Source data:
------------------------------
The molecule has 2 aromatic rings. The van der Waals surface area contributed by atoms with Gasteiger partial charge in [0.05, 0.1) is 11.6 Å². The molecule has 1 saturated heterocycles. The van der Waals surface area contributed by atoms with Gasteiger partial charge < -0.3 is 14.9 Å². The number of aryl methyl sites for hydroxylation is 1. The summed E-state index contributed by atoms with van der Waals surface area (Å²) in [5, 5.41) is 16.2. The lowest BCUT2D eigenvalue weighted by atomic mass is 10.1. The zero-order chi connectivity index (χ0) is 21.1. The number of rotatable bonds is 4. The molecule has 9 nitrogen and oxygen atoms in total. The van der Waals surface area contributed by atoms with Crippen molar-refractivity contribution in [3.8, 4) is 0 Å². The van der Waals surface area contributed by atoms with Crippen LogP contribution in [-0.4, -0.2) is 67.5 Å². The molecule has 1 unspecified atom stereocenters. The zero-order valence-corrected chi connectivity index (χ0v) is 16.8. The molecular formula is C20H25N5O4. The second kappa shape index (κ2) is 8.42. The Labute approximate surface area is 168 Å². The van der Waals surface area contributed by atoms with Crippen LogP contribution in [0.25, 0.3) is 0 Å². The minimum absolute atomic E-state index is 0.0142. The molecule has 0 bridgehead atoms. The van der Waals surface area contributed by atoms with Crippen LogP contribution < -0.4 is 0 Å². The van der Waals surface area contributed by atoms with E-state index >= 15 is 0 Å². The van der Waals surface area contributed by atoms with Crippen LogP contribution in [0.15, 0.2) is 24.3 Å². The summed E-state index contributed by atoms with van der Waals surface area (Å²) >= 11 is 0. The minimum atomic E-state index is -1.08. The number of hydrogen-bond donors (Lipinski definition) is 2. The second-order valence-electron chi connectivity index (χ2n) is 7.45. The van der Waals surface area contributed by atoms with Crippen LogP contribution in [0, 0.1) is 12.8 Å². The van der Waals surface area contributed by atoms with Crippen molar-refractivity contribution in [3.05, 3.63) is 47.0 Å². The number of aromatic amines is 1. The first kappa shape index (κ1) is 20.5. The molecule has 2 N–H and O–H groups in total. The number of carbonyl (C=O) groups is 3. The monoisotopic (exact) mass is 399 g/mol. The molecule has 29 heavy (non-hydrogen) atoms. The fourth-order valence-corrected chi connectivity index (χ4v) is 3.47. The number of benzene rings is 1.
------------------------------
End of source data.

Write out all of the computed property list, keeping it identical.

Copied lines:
The molecule has 2 aromatic rings. The van der Waals surface area contributed by atoms with Gasteiger partial charge in [0.05, 0.1) is 11.6 Å². The molecule has 1 saturated heterocycles. The van der Waals surface area contributed by atoms with Gasteiger partial charge < -0.3 is 14.9 Å². The number of aryl methyl sites for hydroxylation is 1. The summed E-state index contributed by atoms with van der Waals surface area (Å²) in [5, 5.41) is 16.2. The lowest BCUT2D eigenvalue weighted by atomic mass is 10.1. The zero-order chi connectivity index (χ0) is 21.1. The number of rotatable bonds is 4. The molecule has 9 nitrogen and oxygen atoms in total. The van der Waals surface area contributed by atoms with Crippen molar-refractivity contribution in [3.8, 4) is 0 Å². The van der Waals surface area contributed by atoms with Crippen LogP contribution in [-0.4, -0.2) is 67.5 Å². The molecule has 1 unspecified atom stereocenters. The zero-order valence-corrected chi connectivity index (χ0v) is 16.8. The molecular formula is C20H25N5O4. The second kappa shape index (κ2) is 8.42. The Labute approximate surface area is 168 Å². The van der Waals surface area contributed by atoms with Crippen LogP contribution in [0.25, 0.3) is 0 Å². The minimum absolute atomic E-state index is 0.0142. The molecule has 0 bridgehead atoms. The van der Waals surface area contributed by atoms with Crippen LogP contribution < -0.4 is 0 Å². The van der Waals surface area contributed by atoms with E-state index >= 15 is 0 Å². The van der Waals surface area contributed by atoms with Crippen LogP contribution in [0.15, 0.2) is 24.3 Å². The summed E-state index contributed by atoms with van der Waals surface area (Å²) >= 11 is 0. The minimum atomic E-state index is -1.08. The number of hydrogen-bond donors (Lipinski definition) is 2. The second-order valence-electron chi connectivity index (χ2n) is 7.45. The van der Waals surface area contributed by atoms with Crippen LogP contribution in [0, 0.1) is 12.8 Å². The van der Waals surface area contributed by atoms with Crippen molar-refractivity contribution in [3.05, 3.63) is 47.0 Å². The number of aromatic amines is 1. The first kappa shape index (κ1) is 20.5. The molecule has 2 N–H and O–H groups in total. The number of carbonyl (C=O) groups is 3. The monoisotopic (exact) mass is 399 g/mol. The molecule has 29 heavy (non-hydrogen) atoms. The fourth-order valence-corrected chi connectivity index (χ4v) is 3.47. The number of benzene rings is 1.